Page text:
Note: Where available, the PDF/Word icon below is provided to view the complete and fully formatted document
 Download Current HansardDownload Current Hansard    View Or Save XMLView/Save XML

Previous Fragment    Next Fragment
Wednesday, 16 March 2016
Page: 2242

Senator PERIS (Northern Territory) (21:40): I rise tonight to make a contribution to this critical debate on the Commonwealth Electoral Amendment Bill 2016. Abraham Lincoln once said, 'The ballot is stronger than the bullet.' As my colleague Senator Conroy said on ABCNews yesterday, this Senate reform bill heralds the most significant voting change in 30 years and will dramatically change the make-up of the Senate. It will give a massive advantage to the coalition and the Greens. This will mean that no Independents or smaller parties will get a seat in this chamber, and it will disenfranchise many Australian who do not vote for us or the coalition, and forget the Greens. They probably will not exist either, and good job to them.

Yesterday, 15 March, the Prime Minister said at his press conference that this bill is a 'critical piece of democracy' and that it will do away with the preference whisperers. Whatever or whoever they are, I would like to know. He also said that parliament would be more democratic and transparent. The Prime Minister went on to say that this bill will ensure that the winners are not political parties but the voters. His press conference finished in a train wreck when he refused to answer legitimate questions on how his brand of democracy will be played out this week in parliament.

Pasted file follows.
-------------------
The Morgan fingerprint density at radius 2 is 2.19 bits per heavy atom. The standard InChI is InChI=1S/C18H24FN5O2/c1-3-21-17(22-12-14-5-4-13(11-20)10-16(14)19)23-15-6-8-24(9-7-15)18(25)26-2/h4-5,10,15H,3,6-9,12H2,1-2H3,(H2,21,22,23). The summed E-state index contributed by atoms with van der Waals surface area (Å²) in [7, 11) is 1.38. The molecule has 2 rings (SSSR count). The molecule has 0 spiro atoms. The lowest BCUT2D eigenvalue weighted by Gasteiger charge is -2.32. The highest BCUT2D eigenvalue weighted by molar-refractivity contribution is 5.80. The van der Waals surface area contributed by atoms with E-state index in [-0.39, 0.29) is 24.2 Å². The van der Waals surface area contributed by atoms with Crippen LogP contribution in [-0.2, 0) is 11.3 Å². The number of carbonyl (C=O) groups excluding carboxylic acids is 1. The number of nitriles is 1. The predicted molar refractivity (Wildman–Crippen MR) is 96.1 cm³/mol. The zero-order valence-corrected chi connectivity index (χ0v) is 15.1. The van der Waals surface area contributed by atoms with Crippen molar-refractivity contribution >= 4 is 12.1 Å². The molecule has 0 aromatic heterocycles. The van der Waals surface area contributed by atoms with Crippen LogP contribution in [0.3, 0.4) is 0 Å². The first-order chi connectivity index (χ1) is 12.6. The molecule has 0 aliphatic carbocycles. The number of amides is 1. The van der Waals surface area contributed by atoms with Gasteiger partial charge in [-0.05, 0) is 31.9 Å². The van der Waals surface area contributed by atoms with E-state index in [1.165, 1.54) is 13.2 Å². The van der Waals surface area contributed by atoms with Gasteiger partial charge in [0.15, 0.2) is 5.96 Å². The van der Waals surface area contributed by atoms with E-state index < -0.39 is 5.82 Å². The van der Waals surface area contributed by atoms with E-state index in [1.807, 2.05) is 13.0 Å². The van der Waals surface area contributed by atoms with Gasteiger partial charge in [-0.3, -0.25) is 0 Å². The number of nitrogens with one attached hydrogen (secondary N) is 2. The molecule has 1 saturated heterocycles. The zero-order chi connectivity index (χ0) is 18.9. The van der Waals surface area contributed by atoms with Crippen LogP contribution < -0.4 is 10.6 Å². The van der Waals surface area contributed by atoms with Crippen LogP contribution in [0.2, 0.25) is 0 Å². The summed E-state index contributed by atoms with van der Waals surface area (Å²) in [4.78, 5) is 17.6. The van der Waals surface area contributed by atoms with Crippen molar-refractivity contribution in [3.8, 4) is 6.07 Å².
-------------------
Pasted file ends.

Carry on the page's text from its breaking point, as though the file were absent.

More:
What did the Greens and the coalition do yesterday in this chamber? They shut debate down. They cosied up again to stop us exposing their little love-ins. The government and the Greens have gone to great lengths to push these reforms through. The government is so desperate to try and get rid of the crossbench they are willing to forego debate and voting on a union-bashing bill to restore the Australian Building and Construction Commission, which they insist is an extremely important bill. The Greens are so desperate to win more seats in this chamber that they were willing to forego debate on a vote on marriage equality. Why? For nothing more than electoral gain. That is the only reason to get rid of the crossbench and to gain more seats. So much for transparency and total disregard for the three million Australian voters who put them here in the first place.

What we have heard so many times in this chamber is that this bill is nothing more than a grubby little deal between the Greens and the Donald Trump of Australian politics, Senator Xenophon. The government cannot force the Senate to bend to its will to pass some of its unfair laws. What I say is, 'What a cosy little trio.' The government throws a little tantrum, and what do the Greens and Aussie Trump or should I say Aussie Chump do? They behave like millennials. They chase after the latest—